Researching New Web Tools

I’ve been spec’ing out this app idea off and on for a few months. At first I was going to do it on the Mac, but, as time passed, I decided to make it a web app in the newer style instead. Not a “present form, hit submit, view results” kind of thing, but something that is always saving and receiving messages from the server — very dynamic.

I’m actually blessed that there are a number of great web tools, libraries, and frameworks to choose from these days. One great overview I read last night was Rich JavaScript Applications – the Seven Frameworks by Steven Sanderson. It does a great job listing and categorizing some of the more popular choices out there. New to me on the list was Meteor, and I consider its video a must-see.

I’m still getting my head around many of these things. My general battle plan is to continue reading and playing with the example code of my CoffeeScript book (which also has some basic jQuery and NodeJS stuff), and then work through some of the various implementations of TodoMVC to see what tech speaks to me.


TodoMVC is a project that offers the same Todo application implemented using MV* concepts in most of the popular JavaScript MV* frameworks of today. These frameworks include Backbone, Ember, AngularJS, and Spine, to name a few. TodoMVC offers a great way to see how different stacks approach the same problem.

Other tools that are relevant to my cause and look promising include:


Ace is a standalone code editor written in JavaScript. Our goal is to create a web-based code editor that matches and extends the features, usability, and performance of existing native editors such as TextMate, Vim, or Eclipse. It can be easily embedded in any web page and JavaScript application. Ace is developed as the primary editor for Cloud9 IDE and the successor of the Mozilla Skywriter (Bespin) Project.


ShareJS is an Operational Transform library for NodeJS & browsers. It lets you easily do live concurrent editing in your app.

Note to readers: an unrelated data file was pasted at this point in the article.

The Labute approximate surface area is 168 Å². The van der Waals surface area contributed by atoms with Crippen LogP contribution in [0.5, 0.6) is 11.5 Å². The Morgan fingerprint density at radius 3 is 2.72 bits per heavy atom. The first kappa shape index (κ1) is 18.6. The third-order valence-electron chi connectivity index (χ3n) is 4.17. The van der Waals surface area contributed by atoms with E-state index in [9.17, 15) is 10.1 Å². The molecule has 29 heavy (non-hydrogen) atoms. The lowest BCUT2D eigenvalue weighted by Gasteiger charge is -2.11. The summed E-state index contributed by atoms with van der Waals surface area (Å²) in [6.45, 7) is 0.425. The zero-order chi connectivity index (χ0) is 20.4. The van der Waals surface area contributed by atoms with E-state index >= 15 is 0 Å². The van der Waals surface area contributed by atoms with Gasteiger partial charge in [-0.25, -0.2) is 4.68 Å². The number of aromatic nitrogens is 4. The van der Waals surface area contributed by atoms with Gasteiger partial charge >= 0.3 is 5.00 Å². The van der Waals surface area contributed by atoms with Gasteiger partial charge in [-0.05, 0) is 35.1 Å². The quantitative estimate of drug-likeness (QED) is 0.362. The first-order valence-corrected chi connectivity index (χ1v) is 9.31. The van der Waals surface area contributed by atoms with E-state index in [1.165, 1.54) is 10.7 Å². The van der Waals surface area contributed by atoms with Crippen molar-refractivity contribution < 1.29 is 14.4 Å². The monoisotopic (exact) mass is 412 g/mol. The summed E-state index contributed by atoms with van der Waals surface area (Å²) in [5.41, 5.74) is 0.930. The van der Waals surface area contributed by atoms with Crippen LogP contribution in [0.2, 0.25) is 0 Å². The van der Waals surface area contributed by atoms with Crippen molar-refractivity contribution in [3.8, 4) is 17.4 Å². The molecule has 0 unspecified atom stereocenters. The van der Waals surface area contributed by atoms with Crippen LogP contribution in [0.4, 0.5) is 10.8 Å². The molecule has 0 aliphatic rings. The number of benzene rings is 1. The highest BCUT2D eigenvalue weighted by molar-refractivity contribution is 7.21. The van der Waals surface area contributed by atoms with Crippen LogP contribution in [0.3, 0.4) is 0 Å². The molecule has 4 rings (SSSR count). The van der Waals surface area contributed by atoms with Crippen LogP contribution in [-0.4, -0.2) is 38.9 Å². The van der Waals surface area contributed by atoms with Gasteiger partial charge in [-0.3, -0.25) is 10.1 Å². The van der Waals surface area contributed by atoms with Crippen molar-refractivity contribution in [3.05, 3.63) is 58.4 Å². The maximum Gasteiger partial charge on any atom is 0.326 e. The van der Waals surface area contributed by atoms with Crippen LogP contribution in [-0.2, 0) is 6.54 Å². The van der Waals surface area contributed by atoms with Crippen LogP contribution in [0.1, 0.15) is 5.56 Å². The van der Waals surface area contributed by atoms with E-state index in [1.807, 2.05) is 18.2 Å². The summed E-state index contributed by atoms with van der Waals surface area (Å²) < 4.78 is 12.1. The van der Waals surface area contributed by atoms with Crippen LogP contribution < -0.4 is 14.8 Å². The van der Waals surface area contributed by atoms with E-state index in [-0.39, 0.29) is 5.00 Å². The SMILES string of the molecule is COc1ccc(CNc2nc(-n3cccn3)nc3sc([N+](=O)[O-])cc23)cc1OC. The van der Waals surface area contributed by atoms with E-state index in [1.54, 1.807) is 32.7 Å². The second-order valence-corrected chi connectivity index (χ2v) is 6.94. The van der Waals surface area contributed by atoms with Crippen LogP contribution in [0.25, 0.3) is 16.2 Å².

While I personally have a lot of Rails experience, I’m not going to shy away from NodeJS and other solutions. I almost welcome the opportunity to try something new these days. I’m also very excited to see that the NodePhilly group has gotten off the ground — I hope to make the next meeting in September.

Focused Testing in Xcode

I’ve set a very informal goal to produce content for this blog on a daily basis. We’re not there yet, but before the night is lost, here is a quick Xcode tip I fell into today.

So I’m using RestKit in a client project. In this project we POST and PUT lots of records. RestKit does not currently have an option to, when serializing a record, include those record attributes which are nil as nulls in the resulting JSON. While there has been an ongoing ticket for this feature, my own release date is approaching and so I dug in this weekend to see what I could do.

As part of adding this code, I wanted to run and make additions to the RestKit test suite, but running the whole suite over and over as you are making very specific changes is a bit of a time waste. Here is my Xcode tip.

When working in an Xcode project that has lots of tests, you can temporarily setup Xcode to only run the tests you are working on by editing the schema. In the schema editor, look for the test action and from there you can expand the test target.

Edit Xcode Schema to Focus Your Testing

You’ll see checkboxes for each test file and they expand further for each test case. Check and uncheck to focus in on the tests you are working around. Hold down the Option key as you click on the checkboxes to turn them all on/off with a single click.

This can seriously speed up your editing cycle. Just make sure to switch them all back on (or do this change on a schema that isn’t shared in the repo) and verify that the full test suite passes before you commit your changes.

As for my feature, I think I have it working, but will let things settle down before I generate a nice pull request for the RestKit development branch.

Core Intuition

Core Intuition Logo

Core Intuition is a podcast about the indie software business. It has a strong focus on Mac and iOS development, including the vibrant community that surrounds it. Hosted by two long-standing Mac developers — Daniel Jalkut and Manton Reece — Core Intuition releases new episodes weekly. Each episode averages about 30 minutes of discussion.